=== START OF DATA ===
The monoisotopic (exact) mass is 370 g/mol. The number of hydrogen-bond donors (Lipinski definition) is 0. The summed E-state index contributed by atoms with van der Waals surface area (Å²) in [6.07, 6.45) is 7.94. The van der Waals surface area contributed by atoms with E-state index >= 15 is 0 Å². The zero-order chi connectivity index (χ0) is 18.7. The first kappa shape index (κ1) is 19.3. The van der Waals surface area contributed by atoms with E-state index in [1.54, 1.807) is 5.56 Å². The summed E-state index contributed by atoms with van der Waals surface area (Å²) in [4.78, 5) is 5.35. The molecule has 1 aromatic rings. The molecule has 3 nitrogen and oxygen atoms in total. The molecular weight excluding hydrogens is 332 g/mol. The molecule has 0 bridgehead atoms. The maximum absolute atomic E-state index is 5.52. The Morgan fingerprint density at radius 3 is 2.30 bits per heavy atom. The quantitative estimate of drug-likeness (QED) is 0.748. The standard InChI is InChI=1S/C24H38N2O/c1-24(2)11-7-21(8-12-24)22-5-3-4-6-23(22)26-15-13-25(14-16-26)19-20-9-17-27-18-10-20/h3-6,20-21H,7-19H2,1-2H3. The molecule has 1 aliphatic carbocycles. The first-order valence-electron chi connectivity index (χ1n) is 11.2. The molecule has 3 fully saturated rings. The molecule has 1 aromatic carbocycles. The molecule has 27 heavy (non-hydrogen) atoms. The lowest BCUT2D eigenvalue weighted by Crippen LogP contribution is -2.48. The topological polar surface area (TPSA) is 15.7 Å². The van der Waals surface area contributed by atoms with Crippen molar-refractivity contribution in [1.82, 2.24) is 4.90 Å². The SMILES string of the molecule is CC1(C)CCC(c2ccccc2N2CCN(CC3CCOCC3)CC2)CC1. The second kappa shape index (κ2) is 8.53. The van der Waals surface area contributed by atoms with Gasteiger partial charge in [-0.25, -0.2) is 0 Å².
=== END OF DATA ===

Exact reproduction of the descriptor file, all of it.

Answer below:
The monoisotopic (exact) mass is 370 g/mol. The number of hydrogen-bond donors (Lipinski definition) is 0. The summed E-state index contributed by atoms with van der Waals surface area (Å²) in [6.07, 6.45) is 7.94. The van der Waals surface area contributed by atoms with E-state index >= 15 is 0 Å². The zero-order chi connectivity index (χ0) is 18.7. The first kappa shape index (κ1) is 19.3. The van der Waals surface area contributed by atoms with E-state index in [1.54, 1.807) is 5.56 Å². The summed E-state index contributed by atoms with van der Waals surface area (Å²) in [4.78, 5) is 5.35. The molecule has 1 aromatic rings. The molecule has 3 nitrogen and oxygen atoms in total. The molecular weight excluding hydrogens is 332 g/mol. The molecule has 0 bridgehead atoms. The maximum absolute atomic E-state index is 5.52. The Morgan fingerprint density at radius 3 is 2.30 bits per heavy atom. The quantitative estimate of drug-likeness (QED) is 0.748. The standard InChI is InChI=1S/C24H38N2O/c1-24(2)11-7-21(8-12-24)22-5-3-4-6-23(22)26-15-13-25(14-16-26)19-20-9-17-27-18-10-20/h3-6,20-21H,7-19H2,1-2H3. The molecule has 1 aliphatic carbocycles. The first-order valence-electron chi connectivity index (χ1n) is 11.2. The molecule has 3 fully saturated rings. The molecule has 1 aromatic carbocycles. The molecule has 27 heavy (non-hydrogen) atoms. The lowest BCUT2D eigenvalue weighted by Crippen LogP contribution is -2.48. The topological polar surface area (TPSA) is 15.7 Å². The van der Waals surface area contributed by atoms with Crippen molar-refractivity contribution in [1.82, 2.24) is 4.90 Å². The SMILES string of the molecule is CC1(C)CCC(c2ccccc2N2CCN(CC3CCOCC3)CC2)CC1. The second kappa shape index (κ2) is 8.53. The van der Waals surface area contributed by atoms with Gasteiger partial charge in [-0.25, -0.2) is 0 Å².